‘We tell Spotify no, YouTube does it anyway’: The music industry’s love-hate relationship with YouTube
At Liverpool’s Sound City conference, record business insiders discuss the world’s biggest music platform and its “big scary lawyers”.
YouTube has over 1 billion people using it to watch videos, and a huge number of those viewers are watching music. That makes it the biggest place in the world for finding and listening to music, making it a platform the record industry simply can’t ignore — but amid the ongoing controversy over how we pay for music in the digital age, some recording business insiders think YouTube’s sheer size allows it to get away with too much.
“Labels and publishers look at [streaming service] Spotify whenever any changes in the industry happen,” said Eric McKay, head of digital in Europe for music publishing body Warner/Chappell Music. “But every time we as an industry tell Spotify they can’t do something, Google goes ‘f**k off, we’re doing it anyway’ and they just do it. And we have to scrap around after them to make it work.”
McKay is one of the folks from bands, record labels, publishing companies, collections agencies and other components of the recording industry gathering this week at the UK’s Sound City 2015 music business conference in Liverpool. The hot topic debated as the river Mersey flows past outside is how digital services like Spotify, YouTube, Tidal and others pay the artists they rely on to fill their catalogues — and their coffers.
Spotify and streaming services are increasingly a target for artists like Taylor Swift, Radiohead’s Thom Yorke or Portishead’s Geoff Barrow, who are unhappy with the paltry level of royalty payments they receive from making their music available on streaming services.
Rival service Tidal even made the fair remuneration of artists its unique selling point when owner Jay Z recruited big-name mates including Kanye West, Rihanna and Coldplay for the outspoken launch. But while it’s not without faults, perhaps streaming is unfairly singled out.
In fact, McKay is unequivocal: “YouTube is a much bigger problem.”
“The record industry has an incredibly conflicted view about [YouTube]”, said self-described “music industry bigmouth” Mark Mulligan of analysts MIDiA Research. “You walk into a record label; the people on the marketing side say ‘We can’t sell music without YouTube’, and the people on the commercial affairs side say ‘We can’t sell music because of YouTube’ — and both of those are true.”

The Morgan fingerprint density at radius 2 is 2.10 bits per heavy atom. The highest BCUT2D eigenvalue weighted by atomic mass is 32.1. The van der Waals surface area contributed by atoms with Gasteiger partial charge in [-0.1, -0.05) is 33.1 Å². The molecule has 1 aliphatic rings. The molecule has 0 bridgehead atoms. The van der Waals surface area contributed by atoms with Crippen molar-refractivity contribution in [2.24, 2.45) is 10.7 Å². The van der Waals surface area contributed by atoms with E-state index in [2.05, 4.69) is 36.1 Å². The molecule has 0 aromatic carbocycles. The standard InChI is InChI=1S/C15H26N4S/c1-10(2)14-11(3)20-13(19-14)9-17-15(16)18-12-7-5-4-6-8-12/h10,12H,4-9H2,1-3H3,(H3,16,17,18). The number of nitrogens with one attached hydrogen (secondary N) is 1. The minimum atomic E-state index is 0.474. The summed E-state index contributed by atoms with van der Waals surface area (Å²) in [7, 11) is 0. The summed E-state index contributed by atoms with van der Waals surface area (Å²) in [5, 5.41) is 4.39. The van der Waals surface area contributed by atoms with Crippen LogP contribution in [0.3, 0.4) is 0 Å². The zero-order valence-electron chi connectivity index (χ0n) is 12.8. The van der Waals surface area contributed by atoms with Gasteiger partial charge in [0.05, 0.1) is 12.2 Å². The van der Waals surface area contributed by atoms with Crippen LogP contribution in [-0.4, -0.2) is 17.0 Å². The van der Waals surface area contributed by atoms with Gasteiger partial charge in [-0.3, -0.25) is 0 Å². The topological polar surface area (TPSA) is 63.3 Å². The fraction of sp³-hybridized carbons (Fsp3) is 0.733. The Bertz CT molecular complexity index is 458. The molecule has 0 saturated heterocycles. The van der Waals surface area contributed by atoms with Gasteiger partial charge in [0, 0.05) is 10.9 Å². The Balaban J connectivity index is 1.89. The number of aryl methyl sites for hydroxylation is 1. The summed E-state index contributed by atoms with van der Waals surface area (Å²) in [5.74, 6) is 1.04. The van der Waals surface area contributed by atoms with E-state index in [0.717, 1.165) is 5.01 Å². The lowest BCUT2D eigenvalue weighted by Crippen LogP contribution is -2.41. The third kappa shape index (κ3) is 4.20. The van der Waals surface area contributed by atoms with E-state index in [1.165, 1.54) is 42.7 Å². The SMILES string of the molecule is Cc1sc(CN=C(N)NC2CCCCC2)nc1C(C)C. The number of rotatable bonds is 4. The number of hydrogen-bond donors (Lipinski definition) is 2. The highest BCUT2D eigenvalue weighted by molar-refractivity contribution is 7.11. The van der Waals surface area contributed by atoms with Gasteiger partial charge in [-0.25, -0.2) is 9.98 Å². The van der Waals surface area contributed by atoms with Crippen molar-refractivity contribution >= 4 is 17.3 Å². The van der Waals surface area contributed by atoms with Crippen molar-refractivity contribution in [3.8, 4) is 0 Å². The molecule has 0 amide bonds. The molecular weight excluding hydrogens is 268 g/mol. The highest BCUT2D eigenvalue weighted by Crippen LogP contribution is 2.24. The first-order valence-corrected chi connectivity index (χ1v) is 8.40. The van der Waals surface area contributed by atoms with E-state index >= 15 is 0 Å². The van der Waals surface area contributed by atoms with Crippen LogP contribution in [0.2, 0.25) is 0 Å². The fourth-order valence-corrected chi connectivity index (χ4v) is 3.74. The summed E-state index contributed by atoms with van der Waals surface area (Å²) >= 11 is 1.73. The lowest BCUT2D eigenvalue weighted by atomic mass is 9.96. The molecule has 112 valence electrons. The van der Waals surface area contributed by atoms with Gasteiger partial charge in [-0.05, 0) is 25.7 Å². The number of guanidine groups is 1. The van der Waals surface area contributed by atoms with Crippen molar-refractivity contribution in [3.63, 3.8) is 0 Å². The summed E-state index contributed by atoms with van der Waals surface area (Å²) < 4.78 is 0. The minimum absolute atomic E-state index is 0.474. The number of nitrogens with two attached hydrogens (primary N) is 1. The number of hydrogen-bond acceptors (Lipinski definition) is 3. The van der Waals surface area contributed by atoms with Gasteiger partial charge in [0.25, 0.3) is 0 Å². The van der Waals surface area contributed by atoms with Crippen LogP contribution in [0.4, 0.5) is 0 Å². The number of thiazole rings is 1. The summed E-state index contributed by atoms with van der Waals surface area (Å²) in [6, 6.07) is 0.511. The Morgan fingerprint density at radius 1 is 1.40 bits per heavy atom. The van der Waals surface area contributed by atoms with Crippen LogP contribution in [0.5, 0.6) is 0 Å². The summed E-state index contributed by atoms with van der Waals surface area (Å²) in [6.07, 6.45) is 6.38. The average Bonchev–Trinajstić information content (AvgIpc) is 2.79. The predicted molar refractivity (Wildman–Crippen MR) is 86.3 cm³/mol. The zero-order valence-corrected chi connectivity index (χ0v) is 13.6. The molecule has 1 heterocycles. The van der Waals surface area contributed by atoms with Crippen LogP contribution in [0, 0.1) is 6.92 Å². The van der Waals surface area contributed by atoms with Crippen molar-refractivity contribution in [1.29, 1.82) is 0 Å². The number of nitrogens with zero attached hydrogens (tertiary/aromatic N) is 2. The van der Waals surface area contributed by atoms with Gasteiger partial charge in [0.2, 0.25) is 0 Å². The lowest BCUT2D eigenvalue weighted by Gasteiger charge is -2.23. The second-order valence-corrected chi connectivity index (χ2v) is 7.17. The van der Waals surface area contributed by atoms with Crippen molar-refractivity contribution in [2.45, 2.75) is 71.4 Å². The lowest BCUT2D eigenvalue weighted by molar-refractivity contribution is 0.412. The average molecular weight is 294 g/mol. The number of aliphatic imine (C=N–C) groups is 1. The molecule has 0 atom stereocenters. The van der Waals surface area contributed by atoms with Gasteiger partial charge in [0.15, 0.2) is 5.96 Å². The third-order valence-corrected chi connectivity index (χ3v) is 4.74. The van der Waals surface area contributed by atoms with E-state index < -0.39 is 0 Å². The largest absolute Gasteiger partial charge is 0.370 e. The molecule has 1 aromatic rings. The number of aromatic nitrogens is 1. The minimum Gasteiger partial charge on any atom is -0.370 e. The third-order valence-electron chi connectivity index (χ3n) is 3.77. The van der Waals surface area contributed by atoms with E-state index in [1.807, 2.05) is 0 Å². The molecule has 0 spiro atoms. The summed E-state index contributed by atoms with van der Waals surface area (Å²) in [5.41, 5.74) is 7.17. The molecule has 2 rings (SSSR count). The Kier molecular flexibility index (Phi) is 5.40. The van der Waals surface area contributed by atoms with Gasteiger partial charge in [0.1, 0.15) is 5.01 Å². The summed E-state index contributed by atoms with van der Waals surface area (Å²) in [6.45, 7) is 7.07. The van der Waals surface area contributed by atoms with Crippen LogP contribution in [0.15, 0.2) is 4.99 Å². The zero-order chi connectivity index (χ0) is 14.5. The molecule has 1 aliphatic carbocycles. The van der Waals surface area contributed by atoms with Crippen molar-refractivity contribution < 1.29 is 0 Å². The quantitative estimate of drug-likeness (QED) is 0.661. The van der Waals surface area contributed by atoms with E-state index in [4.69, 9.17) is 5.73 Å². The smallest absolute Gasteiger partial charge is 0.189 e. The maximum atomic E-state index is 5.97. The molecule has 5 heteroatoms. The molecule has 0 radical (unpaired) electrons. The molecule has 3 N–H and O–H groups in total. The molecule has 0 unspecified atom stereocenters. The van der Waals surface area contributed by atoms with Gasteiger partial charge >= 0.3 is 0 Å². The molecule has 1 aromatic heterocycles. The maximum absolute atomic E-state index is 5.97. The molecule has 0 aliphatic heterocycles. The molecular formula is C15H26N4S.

YouTube claims it’s different from other music services and doesn’t have to pay copyright royalties to artists, labels and other copyright holders for the music its viewers enjoy. Yet after Taylor Swift pulled her music from Spotify last November in a tantrum over paltry royalties, her videos stay on YouTube where they earn advertising revenue but no copyright royalties.
For a popular artist like Swift — whose “Bad Blood” video racked up 53 million views in a week while “Blank Space” is on 867 million and counting — the advertising moolah makes it worthwhile. “We’ve paid out more than a billion dollars to the music industry in the last few years,” a YouTube spokesperson told me. “We’ve separately paid out more than a billion dollars to copyright owners who’ve monetized their music through Content ID” (that’s YouTube’s system for tracking the use of an artist’s music, even in videos uploaded by other people, giving the artist the choice to block those videos or earn money from them).
Gideon Mountford of Believe, a multichannel network that helps artists and labels work with YouTube, is pragmatic about the question of whether putting your music on YouTube draws people away from other outlets such as iTunes or Spotify that earn non-ad revenue on sales and streams.
“When YouTube launched everyone saw it as a promotional thing, like MTV or whatever,” he said. “Now it’s the biggest place for music discovery and consumption, and if you look at the revenue compared to potentially other services, is it in line with [that revenue]? That’s debatable. But if you don’t utilise YouTube, you’re not putting your content in the biggest place for people discovering and consuming music. You’re losing the ability to increase your audience size.